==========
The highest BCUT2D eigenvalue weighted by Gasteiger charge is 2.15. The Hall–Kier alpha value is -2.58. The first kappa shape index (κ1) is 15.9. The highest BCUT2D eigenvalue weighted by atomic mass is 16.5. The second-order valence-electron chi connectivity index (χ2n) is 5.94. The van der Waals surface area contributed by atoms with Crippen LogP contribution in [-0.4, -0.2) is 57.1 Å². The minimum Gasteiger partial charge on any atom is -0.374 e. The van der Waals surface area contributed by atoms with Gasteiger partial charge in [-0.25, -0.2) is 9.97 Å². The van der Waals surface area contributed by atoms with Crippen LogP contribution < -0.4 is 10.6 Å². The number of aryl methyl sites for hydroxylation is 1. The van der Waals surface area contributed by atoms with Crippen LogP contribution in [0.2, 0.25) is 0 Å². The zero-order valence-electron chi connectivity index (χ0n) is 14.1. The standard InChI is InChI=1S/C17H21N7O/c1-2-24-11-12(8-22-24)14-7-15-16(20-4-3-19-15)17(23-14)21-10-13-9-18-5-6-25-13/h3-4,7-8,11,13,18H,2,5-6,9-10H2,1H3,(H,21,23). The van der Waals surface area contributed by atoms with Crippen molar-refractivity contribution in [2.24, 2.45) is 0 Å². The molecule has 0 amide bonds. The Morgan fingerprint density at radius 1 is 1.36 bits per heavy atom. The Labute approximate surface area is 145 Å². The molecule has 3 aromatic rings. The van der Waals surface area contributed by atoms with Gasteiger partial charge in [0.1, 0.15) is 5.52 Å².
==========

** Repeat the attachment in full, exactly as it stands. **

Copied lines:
The highest BCUT2D eigenvalue weighted by Gasteiger charge is 2.15. The Hall–Kier alpha value is -2.58. The first kappa shape index (κ1) is 15.9. The highest BCUT2D eigenvalue weighted by atomic mass is 16.5. The second-order valence-electron chi connectivity index (χ2n) is 5.94. The van der Waals surface area contributed by atoms with Crippen LogP contribution in [-0.4, -0.2) is 57.1 Å². The minimum Gasteiger partial charge on any atom is -0.374 e. The van der Waals surface area contributed by atoms with Gasteiger partial charge in [-0.25, -0.2) is 9.97 Å². The van der Waals surface area contributed by atoms with Crippen LogP contribution < -0.4 is 10.6 Å². The number of aryl methyl sites for hydroxylation is 1. The van der Waals surface area contributed by atoms with Crippen LogP contribution in [0.2, 0.25) is 0 Å². The zero-order valence-electron chi connectivity index (χ0n) is 14.1. The standard InChI is InChI=1S/C17H21N7O/c1-2-24-11-12(8-22-24)14-7-15-16(20-4-3-19-15)17(23-14)21-10-13-9-18-5-6-25-13/h3-4,7-8,11,13,18H,2,5-6,9-10H2,1H3,(H,21,23). The van der Waals surface area contributed by atoms with Crippen molar-refractivity contribution in [2.24, 2.45) is 0 Å². The molecule has 0 amide bonds. The Morgan fingerprint density at radius 1 is 1.36 bits per heavy atom. The Labute approximate surface area is 145 Å². The molecule has 3 aromatic rings. The van der Waals surface area contributed by atoms with Gasteiger partial charge in [0.1, 0.15) is 5.52 Å².